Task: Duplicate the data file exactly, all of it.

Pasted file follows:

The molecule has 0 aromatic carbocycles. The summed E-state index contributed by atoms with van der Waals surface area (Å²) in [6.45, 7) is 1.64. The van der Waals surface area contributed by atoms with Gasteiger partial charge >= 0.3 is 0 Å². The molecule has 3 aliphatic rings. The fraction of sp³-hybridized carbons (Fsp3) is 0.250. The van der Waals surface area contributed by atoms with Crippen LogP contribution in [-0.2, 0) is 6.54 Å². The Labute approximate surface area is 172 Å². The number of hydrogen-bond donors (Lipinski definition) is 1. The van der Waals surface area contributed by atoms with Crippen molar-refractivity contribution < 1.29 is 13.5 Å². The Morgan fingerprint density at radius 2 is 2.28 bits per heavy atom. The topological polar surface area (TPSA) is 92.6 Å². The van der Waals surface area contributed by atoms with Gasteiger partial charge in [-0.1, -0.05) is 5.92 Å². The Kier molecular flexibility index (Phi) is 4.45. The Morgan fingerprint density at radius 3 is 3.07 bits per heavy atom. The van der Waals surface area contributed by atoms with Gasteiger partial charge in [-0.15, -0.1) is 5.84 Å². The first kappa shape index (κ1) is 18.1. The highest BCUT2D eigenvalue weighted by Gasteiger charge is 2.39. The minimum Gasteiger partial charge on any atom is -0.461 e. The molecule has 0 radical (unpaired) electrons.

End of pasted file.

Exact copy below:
The molecule has 0 aromatic carbocycles. The summed E-state index contributed by atoms with van der Waals surface area (Å²) in [6.45, 7) is 1.64. The van der Waals surface area contributed by atoms with Gasteiger partial charge >= 0.3 is 0 Å². The molecule has 3 aliphatic rings. The fraction of sp³-hybridized carbons (Fsp3) is 0.250. The van der Waals surface area contributed by atoms with Crippen LogP contribution in [-0.2, 0) is 6.54 Å². The Labute approximate surface area is 172 Å². The number of hydrogen-bond donors (Lipinski definition) is 1. The van der Waals surface area contributed by atoms with Crippen molar-refractivity contribution < 1.29 is 13.5 Å². The Morgan fingerprint density at radius 2 is 2.28 bits per heavy atom. The topological polar surface area (TPSA) is 92.6 Å². The van der Waals surface area contributed by atoms with Gasteiger partial charge in [-0.1, -0.05) is 5.92 Å². The Kier molecular flexibility index (Phi) is 4.45. The Morgan fingerprint density at radius 3 is 3.07 bits per heavy atom. The van der Waals surface area contributed by atoms with Gasteiger partial charge in [-0.15, -0.1) is 5.84 Å². The first kappa shape index (κ1) is 18.1. The highest BCUT2D eigenvalue weighted by Gasteiger charge is 2.39. The minimum Gasteiger partial charge on any atom is -0.461 e. The molecule has 0 radical (unpaired) electrons.